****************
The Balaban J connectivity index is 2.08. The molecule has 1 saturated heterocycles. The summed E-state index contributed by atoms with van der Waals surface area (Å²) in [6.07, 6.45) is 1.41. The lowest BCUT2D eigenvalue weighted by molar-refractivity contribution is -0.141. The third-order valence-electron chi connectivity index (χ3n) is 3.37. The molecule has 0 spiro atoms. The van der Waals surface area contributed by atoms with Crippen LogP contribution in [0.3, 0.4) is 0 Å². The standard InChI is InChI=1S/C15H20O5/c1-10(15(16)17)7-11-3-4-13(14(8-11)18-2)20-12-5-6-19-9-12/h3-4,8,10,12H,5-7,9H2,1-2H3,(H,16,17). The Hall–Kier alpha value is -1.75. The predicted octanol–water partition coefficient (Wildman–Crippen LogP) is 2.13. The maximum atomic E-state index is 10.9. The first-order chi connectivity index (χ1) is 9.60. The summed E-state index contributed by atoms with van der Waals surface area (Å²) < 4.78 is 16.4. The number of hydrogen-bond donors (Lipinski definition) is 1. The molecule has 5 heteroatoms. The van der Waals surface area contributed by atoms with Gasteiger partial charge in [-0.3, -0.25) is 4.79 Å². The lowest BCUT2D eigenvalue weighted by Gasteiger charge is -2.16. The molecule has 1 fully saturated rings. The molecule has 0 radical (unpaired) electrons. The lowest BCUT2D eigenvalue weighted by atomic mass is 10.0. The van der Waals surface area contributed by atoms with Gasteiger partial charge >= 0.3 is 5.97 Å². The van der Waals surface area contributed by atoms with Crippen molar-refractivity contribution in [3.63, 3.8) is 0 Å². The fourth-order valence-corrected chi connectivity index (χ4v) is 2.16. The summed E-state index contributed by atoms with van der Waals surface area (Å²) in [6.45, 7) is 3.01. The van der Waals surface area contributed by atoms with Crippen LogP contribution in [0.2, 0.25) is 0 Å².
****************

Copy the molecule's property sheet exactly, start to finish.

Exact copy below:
The Balaban J connectivity index is 2.08. The molecule has 1 saturated heterocycles. The summed E-state index contributed by atoms with van der Waals surface area (Å²) in [6.07, 6.45) is 1.41. The lowest BCUT2D eigenvalue weighted by molar-refractivity contribution is -0.141. The third-order valence-electron chi connectivity index (χ3n) is 3.37. The molecule has 0 spiro atoms. The van der Waals surface area contributed by atoms with Crippen LogP contribution in [0.3, 0.4) is 0 Å². The standard InChI is InChI=1S/C15H20O5/c1-10(15(16)17)7-11-3-4-13(14(8-11)18-2)20-12-5-6-19-9-12/h3-4,8,10,12H,5-7,9H2,1-2H3,(H,16,17). The Hall–Kier alpha value is -1.75. The predicted octanol–water partition coefficient (Wildman–Crippen LogP) is 2.13. The maximum atomic E-state index is 10.9. The first-order chi connectivity index (χ1) is 9.60. The summed E-state index contributed by atoms with van der Waals surface area (Å²) < 4.78 is 16.4. The number of hydrogen-bond donors (Lipinski definition) is 1. The molecule has 5 heteroatoms. The van der Waals surface area contributed by atoms with Gasteiger partial charge in [-0.3, -0.25) is 4.79 Å². The lowest BCUT2D eigenvalue weighted by Gasteiger charge is -2.16. The molecule has 1 fully saturated rings. The molecule has 0 radical (unpaired) electrons. The lowest BCUT2D eigenvalue weighted by atomic mass is 10.0. The van der Waals surface area contributed by atoms with Gasteiger partial charge >= 0.3 is 5.97 Å². The van der Waals surface area contributed by atoms with Crippen molar-refractivity contribution in [3.63, 3.8) is 0 Å². The fourth-order valence-corrected chi connectivity index (χ4v) is 2.16. The summed E-state index contributed by atoms with van der Waals surface area (Å²) in [6.45, 7) is 3.01. The van der Waals surface area contributed by atoms with Crippen LogP contribution in [0.2, 0.25) is 0 Å².